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How can brands prepare for changes to the EU data privacy law?

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17th Nov 2015
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The current data privacy law is set for a major overhaul. The present law allows businesses to send customers communications based on a purchase having been made. But this is set to change, and reports on the negotiations over the EU data law indicate that brands and retailers will face major compliance challenges to continue to use existing and new customer data.

With discussions now entering the final phase, feedback from authority sources on talks by the organisations responsible for the new regulation – the EU Parliament, Council and Commission – indicates agreement has been reached on introducing strict consumer opt-in consent levels.

Consent is now reportedly agreed as having to be: freely given, specific, informed and an explicit indication of a consumer’s wishes. Consent must be given by a statement or clear affirmative action.

The burden of proof to demonstrate consent conditions have been met will be on the brand owner or agency. In a dispute it will not be up to the consumer to prove anything.

Retailers and brand owners will have to ask both existing and new customers for consent to communicate based on an explicit description of both the subject matter and communications format. It means contacting every individual on databases to ask for opt-in permission that matches the new consent criteria.

Full details of the new law, the General Data Protection Regulation (GDPR), will be published in March, and will come into effect two years later. Because negotiations are at such a late stage it is believed there is little opportunity to change the agreed consent terms through lobbying. 

Loyalty consultancy agencies and other third parties that handle data on behalf of clients face another major problem. With staff training predicted to be £7,500 per person, and the need for anyone involved in the use of data to be familiar with the complexities of GDPR, the costs will be high.

However, there is an added incentive for agencies to get compliance preparation right. The Information Commissioners Office (ICO), which enforces data regulation, recently stated that it will target retailers and brands as well as agencies or other third parties if it suspects a data breach by third parties. This means any irregularities that occur within agencies while utilising client data will be considered the responsibility of the client who will be liable for fines and resulting publicity.

Agencies may have considered they could make provision for their own mistakes such as through insurance, but if errors cost clients sanctions that can run to eight figures, plus associated coverage in the press, agency reputation will be severely damaged.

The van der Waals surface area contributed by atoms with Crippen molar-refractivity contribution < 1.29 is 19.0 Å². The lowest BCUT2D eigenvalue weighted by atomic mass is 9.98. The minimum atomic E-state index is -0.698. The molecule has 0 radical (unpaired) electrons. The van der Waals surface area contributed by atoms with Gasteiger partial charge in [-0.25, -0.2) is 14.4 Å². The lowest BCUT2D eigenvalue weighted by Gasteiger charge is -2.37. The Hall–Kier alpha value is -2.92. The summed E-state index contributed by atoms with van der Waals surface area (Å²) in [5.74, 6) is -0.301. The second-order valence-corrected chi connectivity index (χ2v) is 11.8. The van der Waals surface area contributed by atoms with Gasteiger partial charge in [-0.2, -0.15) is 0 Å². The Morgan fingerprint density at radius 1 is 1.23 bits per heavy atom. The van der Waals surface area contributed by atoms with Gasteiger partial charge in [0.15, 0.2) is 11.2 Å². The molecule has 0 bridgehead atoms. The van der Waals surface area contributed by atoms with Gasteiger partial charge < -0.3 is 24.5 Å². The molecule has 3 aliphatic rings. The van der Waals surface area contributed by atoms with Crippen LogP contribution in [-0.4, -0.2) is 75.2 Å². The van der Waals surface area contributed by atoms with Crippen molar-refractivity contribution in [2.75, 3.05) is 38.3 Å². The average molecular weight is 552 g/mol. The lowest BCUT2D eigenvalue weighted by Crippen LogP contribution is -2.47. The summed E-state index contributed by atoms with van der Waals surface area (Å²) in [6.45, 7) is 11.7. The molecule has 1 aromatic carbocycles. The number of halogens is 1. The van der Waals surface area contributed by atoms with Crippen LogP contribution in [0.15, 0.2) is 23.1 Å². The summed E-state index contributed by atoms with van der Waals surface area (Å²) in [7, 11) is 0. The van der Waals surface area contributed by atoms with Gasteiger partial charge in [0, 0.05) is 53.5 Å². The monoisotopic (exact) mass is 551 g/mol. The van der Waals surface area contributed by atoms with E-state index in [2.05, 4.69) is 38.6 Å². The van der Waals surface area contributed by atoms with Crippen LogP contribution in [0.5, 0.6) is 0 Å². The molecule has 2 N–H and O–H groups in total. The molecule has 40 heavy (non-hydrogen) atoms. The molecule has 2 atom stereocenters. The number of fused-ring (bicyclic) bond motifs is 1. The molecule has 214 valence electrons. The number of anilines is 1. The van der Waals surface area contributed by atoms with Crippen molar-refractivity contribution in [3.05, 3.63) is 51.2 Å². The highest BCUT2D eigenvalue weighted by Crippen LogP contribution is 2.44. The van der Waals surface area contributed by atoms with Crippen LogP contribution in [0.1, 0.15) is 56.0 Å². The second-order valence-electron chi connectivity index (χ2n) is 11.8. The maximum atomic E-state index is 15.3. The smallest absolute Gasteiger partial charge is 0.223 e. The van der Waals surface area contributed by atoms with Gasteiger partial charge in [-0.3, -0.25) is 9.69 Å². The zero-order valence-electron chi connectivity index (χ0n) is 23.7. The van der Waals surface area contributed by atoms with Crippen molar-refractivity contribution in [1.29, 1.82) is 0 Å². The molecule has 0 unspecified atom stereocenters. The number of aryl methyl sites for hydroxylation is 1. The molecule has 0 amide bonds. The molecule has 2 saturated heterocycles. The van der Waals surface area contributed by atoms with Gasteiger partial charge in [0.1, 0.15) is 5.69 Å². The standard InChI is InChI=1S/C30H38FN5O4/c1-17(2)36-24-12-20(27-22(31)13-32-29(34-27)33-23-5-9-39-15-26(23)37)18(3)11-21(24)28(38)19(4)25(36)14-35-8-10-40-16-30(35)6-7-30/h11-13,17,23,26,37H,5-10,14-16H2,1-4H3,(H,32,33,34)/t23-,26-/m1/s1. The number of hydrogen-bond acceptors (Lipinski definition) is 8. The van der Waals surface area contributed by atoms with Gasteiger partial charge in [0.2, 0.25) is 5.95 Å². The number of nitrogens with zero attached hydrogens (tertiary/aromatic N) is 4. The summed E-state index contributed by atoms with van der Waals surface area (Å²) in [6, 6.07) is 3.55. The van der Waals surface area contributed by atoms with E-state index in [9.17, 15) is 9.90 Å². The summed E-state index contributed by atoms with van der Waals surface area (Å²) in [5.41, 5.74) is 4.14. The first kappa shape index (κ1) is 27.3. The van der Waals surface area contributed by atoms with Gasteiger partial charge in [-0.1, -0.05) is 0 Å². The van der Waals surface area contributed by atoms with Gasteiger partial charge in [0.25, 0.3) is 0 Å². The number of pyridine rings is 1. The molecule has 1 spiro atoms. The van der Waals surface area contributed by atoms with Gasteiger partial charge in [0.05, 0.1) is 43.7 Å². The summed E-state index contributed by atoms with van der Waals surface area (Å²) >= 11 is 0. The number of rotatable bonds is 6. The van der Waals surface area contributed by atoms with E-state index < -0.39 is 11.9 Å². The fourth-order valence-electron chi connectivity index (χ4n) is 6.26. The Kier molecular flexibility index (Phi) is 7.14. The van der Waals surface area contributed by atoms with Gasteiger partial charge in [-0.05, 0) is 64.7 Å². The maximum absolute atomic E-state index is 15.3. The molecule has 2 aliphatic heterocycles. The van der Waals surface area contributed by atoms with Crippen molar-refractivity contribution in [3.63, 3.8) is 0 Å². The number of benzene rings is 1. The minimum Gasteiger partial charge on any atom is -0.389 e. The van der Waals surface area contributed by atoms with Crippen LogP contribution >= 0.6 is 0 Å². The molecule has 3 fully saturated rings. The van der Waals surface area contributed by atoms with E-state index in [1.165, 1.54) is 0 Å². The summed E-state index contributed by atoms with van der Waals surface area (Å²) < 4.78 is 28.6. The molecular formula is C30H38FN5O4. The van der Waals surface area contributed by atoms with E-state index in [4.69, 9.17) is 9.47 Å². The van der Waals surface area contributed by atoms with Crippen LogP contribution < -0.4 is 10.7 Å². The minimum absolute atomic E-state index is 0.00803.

The rules on reporting data breaches are likely to be changed to informing the Information Commissioners Office of problems within 24 hours, and consumer within 72 hours. The nature of the breach, number of data subjects, categories of data and proposed mitigation will also have to be reported.

Other changes include the need for companies to prepare for members of the public requesting full information held on them. Currently a fee of £10 can be charged, which currently collectively costs £50 million a year, but Subjects Access Requests will be free under the new law, and as this becomes widely known certain sectors, such as finance, should be prepared for requests on a large scale.

The proposed sanctions for breaking the new law includes fines of up to one million euros or 2% of company turnover. The degree of punishment will be dependent on size of organisation, nature and gravity of breach, whether intentional or negligent, technical and organisational measures, previous history, and cooperation in investigating a breach.

Despite some key subject areas of the law still being debated there are fundamentals that have been established, and brand owners, retailers and agencies can prepare for. They are:

  • Refreshing consent level on databases by contacting individual consumers to seek the higher level of opt in permission. Without it, data will have to be written off.  
  • Create a system for registering and storing consent approval from consumers.
  • Create a protocol for members of the public to have access to data held on them, and for them to have information on them erased if they request it.
  • Create a protocol for reporting and mitigating breaches in data security.

These tasks cannot be planned or implemented quickly, there are no off the shelf answers, and aside from technical IT provision there are almost no consultancy services available to provide assistance in preparation for GDPR.

The final details of the new law are due to be published at the end of March next year, and there will be a window of two years to prepare before the introduction of legislation, but for those with large databases time may already be starting to run out.

Dene Walsh is operations and compliance director at Verso Group. Dene Walsh is also a member of the Contact Centre and Telemarketing Council at the Direct Marketing Association.

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